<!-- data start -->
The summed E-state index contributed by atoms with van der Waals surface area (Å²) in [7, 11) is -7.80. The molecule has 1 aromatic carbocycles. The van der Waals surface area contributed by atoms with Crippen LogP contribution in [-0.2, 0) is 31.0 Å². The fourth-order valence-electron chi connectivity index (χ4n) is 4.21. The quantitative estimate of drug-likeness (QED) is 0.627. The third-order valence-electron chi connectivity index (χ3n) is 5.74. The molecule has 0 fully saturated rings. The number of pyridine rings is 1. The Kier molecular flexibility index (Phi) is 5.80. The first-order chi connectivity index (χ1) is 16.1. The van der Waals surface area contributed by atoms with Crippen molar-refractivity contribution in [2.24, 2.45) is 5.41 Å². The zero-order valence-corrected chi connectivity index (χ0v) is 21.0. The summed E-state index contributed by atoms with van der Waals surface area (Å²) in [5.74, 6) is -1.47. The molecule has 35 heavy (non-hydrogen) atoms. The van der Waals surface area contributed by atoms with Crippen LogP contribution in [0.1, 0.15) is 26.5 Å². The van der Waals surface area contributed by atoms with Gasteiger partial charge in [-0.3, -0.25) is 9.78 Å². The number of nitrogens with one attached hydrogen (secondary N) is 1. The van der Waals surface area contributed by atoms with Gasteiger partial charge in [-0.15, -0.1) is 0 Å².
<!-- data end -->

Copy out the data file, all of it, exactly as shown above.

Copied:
The summed E-state index contributed by atoms with van der Waals surface area (Å²) in [7, 11) is -7.80. The molecule has 1 aromatic carbocycles. The van der Waals surface area contributed by atoms with Crippen LogP contribution in [-0.2, 0) is 31.0 Å². The fourth-order valence-electron chi connectivity index (χ4n) is 4.21. The quantitative estimate of drug-likeness (QED) is 0.627. The third-order valence-electron chi connectivity index (χ3n) is 5.74. The molecule has 0 fully saturated rings. The number of pyridine rings is 1. The Kier molecular flexibility index (Phi) is 5.80. The first-order chi connectivity index (χ1) is 16.1. The van der Waals surface area contributed by atoms with Crippen molar-refractivity contribution in [2.24, 2.45) is 5.41 Å². The zero-order valence-corrected chi connectivity index (χ0v) is 21.0. The summed E-state index contributed by atoms with van der Waals surface area (Å²) in [5.74, 6) is -1.47. The molecule has 35 heavy (non-hydrogen) atoms. The van der Waals surface area contributed by atoms with Crippen LogP contribution in [0.1, 0.15) is 26.5 Å². The van der Waals surface area contributed by atoms with Gasteiger partial charge in [-0.3, -0.25) is 9.78 Å². The number of nitrogens with one attached hydrogen (secondary N) is 1. The van der Waals surface area contributed by atoms with Gasteiger partial charge in [-0.15, -0.1) is 0 Å².